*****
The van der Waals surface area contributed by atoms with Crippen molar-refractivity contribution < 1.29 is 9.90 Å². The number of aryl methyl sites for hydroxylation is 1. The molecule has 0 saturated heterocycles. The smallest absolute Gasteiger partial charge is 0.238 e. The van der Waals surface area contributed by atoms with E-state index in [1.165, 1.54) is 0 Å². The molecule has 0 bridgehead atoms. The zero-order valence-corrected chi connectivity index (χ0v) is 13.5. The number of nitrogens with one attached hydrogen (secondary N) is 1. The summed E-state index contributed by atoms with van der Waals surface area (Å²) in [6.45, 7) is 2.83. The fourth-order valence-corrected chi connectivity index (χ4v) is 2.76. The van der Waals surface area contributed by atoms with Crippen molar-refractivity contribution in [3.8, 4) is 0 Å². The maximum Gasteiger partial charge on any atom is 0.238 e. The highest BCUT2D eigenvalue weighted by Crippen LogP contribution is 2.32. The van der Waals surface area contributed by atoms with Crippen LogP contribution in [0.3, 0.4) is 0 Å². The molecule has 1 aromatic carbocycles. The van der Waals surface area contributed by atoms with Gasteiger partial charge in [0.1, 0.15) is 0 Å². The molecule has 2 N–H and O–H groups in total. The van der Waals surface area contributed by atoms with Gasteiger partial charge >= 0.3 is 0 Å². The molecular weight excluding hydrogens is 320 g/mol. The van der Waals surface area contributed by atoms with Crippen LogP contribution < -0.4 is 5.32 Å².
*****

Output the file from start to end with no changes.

The van der Waals surface area contributed by atoms with Crippen molar-refractivity contribution < 1.29 is 9.90 Å². The number of aryl methyl sites for hydroxylation is 1. The molecule has 0 saturated heterocycles. The smallest absolute Gasteiger partial charge is 0.238 e. The van der Waals surface area contributed by atoms with E-state index in [1.165, 1.54) is 0 Å². The molecule has 0 bridgehead atoms. The zero-order valence-corrected chi connectivity index (χ0v) is 13.5. The number of nitrogens with one attached hydrogen (secondary N) is 1. The summed E-state index contributed by atoms with van der Waals surface area (Å²) in [6.45, 7) is 2.83. The fourth-order valence-corrected chi connectivity index (χ4v) is 2.76. The van der Waals surface area contributed by atoms with Crippen molar-refractivity contribution in [3.8, 4) is 0 Å². The maximum Gasteiger partial charge on any atom is 0.238 e. The highest BCUT2D eigenvalue weighted by Crippen LogP contribution is 2.32. The van der Waals surface area contributed by atoms with Crippen LogP contribution in [0.3, 0.4) is 0 Å². The molecule has 1 aromatic carbocycles. The van der Waals surface area contributed by atoms with Gasteiger partial charge in [0.1, 0.15) is 0 Å². The molecule has 2 N–H and O–H groups in total. The van der Waals surface area contributed by atoms with Gasteiger partial charge >= 0.3 is 0 Å². The molecular weight excluding hydrogens is 320 g/mol. The van der Waals surface area contributed by atoms with Crippen LogP contribution < -0.4 is 5.32 Å².